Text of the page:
Collective Habitat, art show at Gallery Gachet


Collective Habitat is an Art show at the Gallery Gachet at 88 E. Cordova. Twenty seven past or present members of the Gachet collective are involved. The curator, Bernadine Fox, asked the artists for work representing their relationship to the Gachet.

The Gachet is an Artist-run centre whose members are survivors of the psychiatric system. Their work can be politically motivated, art against oppression, and personal journeys of abuse and marginalization. It’s often called “Outsider Art.”

“Housing Language” is Ayaz Kamani’s spin on gentrification, starting from the opposing points of view of Revitalization and Justice. He’s fascinated with how words can be distorted. “Gentrification is essentially individualistic – it ignores a greater responsibility because its primary concern is individual profit.”

Bruce Ray’s 3 lino cut prints titled “Children of the Damned” were inspired by his homelessness: “…being judged and pushed aside.” This expresses the process of being set apart from the community. This is the metaphor of darkness and how sometimes we “fall into it and can’t get up.”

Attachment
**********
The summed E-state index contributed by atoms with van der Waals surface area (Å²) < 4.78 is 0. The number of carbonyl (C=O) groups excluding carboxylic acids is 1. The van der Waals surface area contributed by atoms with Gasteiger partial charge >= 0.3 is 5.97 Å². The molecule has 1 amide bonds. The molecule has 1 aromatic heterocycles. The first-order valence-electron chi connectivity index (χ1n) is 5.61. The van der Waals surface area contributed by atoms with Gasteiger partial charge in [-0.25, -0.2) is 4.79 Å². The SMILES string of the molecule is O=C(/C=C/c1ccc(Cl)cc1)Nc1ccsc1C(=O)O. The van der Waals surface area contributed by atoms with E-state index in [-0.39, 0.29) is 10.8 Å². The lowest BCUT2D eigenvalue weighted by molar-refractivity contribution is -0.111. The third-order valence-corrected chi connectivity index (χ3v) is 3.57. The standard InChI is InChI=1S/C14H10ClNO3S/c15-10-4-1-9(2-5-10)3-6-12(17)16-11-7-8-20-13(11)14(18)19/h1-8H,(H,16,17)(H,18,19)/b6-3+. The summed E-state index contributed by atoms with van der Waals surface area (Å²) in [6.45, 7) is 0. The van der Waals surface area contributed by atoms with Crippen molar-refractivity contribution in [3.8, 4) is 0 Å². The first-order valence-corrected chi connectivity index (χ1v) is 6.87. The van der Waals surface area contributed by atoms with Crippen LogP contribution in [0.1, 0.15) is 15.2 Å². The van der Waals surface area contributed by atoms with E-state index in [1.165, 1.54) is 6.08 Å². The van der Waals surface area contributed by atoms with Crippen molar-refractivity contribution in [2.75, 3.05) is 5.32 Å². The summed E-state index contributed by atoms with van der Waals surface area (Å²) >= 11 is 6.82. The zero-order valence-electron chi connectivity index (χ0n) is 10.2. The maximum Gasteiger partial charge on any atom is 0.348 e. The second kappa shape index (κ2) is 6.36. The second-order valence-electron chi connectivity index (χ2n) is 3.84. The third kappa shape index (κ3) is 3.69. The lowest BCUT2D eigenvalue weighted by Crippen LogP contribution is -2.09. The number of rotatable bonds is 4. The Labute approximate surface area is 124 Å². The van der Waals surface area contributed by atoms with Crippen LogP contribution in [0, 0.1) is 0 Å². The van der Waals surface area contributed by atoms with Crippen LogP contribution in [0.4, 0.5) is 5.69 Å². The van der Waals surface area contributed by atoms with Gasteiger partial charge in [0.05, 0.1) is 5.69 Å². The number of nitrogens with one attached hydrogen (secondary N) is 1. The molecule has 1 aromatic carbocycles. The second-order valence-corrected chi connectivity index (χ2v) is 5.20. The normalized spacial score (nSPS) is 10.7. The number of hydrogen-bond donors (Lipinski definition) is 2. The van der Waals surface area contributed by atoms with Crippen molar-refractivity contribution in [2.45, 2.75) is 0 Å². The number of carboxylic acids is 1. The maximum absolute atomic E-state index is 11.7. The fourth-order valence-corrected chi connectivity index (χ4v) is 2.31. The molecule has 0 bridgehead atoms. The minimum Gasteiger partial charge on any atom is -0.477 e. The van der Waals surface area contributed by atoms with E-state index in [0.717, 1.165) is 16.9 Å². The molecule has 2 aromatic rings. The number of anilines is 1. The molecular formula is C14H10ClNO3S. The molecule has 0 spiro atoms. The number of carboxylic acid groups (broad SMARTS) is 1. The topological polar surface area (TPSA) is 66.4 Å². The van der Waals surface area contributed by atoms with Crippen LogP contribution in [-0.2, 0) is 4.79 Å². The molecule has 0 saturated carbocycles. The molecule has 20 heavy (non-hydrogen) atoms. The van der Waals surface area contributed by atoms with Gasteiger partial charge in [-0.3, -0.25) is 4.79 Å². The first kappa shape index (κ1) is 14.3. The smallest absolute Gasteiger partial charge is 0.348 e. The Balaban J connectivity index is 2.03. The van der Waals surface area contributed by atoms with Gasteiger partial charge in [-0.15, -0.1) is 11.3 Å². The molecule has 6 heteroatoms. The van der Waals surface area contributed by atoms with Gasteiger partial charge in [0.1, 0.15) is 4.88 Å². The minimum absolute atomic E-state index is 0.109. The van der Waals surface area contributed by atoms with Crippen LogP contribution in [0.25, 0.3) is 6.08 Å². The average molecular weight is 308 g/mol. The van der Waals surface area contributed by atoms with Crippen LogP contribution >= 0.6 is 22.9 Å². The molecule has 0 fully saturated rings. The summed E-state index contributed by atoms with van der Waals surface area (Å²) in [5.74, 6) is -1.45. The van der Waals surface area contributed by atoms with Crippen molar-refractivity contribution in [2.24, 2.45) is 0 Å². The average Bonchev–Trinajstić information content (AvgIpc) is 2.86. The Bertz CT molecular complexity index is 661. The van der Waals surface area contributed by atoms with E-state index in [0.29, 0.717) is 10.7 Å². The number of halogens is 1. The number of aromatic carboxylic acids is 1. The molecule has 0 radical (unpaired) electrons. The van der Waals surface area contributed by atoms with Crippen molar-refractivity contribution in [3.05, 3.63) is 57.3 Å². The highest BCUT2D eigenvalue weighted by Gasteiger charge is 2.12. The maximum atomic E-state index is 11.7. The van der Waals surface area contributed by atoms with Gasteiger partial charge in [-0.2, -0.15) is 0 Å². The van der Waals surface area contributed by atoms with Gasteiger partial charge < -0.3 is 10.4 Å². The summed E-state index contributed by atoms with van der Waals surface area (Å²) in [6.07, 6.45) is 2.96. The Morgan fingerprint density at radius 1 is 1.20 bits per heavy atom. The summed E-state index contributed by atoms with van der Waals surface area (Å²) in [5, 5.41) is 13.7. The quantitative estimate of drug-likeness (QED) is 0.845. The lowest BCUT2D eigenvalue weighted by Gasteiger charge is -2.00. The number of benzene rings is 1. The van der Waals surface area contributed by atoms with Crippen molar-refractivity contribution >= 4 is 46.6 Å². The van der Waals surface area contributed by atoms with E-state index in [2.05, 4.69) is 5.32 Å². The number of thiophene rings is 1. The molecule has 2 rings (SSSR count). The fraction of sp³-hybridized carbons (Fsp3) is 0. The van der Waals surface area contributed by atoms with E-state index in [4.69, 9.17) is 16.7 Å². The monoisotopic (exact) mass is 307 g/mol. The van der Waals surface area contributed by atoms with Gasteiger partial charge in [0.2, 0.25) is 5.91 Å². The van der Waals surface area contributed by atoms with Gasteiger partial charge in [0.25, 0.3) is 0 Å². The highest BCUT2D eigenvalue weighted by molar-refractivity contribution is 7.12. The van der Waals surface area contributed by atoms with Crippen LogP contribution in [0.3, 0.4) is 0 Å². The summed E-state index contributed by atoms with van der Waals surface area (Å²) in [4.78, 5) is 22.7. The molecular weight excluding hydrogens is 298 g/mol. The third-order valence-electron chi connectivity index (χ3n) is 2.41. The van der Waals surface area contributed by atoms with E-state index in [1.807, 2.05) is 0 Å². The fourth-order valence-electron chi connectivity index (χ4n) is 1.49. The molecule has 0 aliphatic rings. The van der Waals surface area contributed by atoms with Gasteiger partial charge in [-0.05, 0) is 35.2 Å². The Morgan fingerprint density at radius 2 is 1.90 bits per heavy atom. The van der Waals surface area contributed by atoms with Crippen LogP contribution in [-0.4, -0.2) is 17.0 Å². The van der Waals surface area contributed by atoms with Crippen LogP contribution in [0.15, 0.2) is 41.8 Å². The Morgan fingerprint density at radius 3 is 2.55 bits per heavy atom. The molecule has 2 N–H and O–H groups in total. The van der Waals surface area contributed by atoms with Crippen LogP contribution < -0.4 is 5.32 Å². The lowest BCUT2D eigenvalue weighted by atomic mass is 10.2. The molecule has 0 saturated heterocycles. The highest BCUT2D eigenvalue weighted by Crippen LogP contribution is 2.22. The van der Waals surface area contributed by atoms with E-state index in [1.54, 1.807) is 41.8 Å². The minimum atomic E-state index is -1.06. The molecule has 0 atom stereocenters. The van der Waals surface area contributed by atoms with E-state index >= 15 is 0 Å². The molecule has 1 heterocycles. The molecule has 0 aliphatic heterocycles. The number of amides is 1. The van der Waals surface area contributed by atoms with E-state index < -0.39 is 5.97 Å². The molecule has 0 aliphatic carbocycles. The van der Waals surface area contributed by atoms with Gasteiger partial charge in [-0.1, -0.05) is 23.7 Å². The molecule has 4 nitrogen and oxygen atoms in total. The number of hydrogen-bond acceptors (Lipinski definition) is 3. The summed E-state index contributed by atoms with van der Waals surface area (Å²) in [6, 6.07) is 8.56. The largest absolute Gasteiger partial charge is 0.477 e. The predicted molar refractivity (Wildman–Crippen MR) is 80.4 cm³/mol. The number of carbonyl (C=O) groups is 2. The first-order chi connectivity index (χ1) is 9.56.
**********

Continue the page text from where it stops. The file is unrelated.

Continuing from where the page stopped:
Karen Ward’s small sculpture is called “Outsider”. It’s made of broken bricks from the Pantages “Sequel 138” site and broken glass from a shattered bus shelter that someone was thrown against. She explained at the Artists’ Talk on January 19 that these were actions that put people outside. “Stable housing and knowing where I’m going to get the next meal has made a HUGE difference” after a herstory of hospitalization, over-medication and despair. She said we’re unable to make art when we’re in a constant state of crisis. She represents the Gachet on the Local Area Planning Process with the City. Her idea is for Gachet members to use the gallery as a voice for the community, to get social housing for low income artists.

There was a lot of laughter around the topic of money. Bernadine said, “Artists don’t create gentrification. Artists are poor.” Quin Martins said, “Artists’ work is mostly unpaid. There isn’t any money in the arts, and there’s even less in mental health.”

There’s still time to see the show, as it closes on Sunday, Feb.17. On Friday, Feb.1 at 7:00 pm, there’s a free screening of “I Would Not Live in Heaven,” a short video about art and mental health by Vancouver artist Zola. It will be followed by “Shameless,” a NFB documentary on art, activism and disability by Bonnie Sherr Klein.

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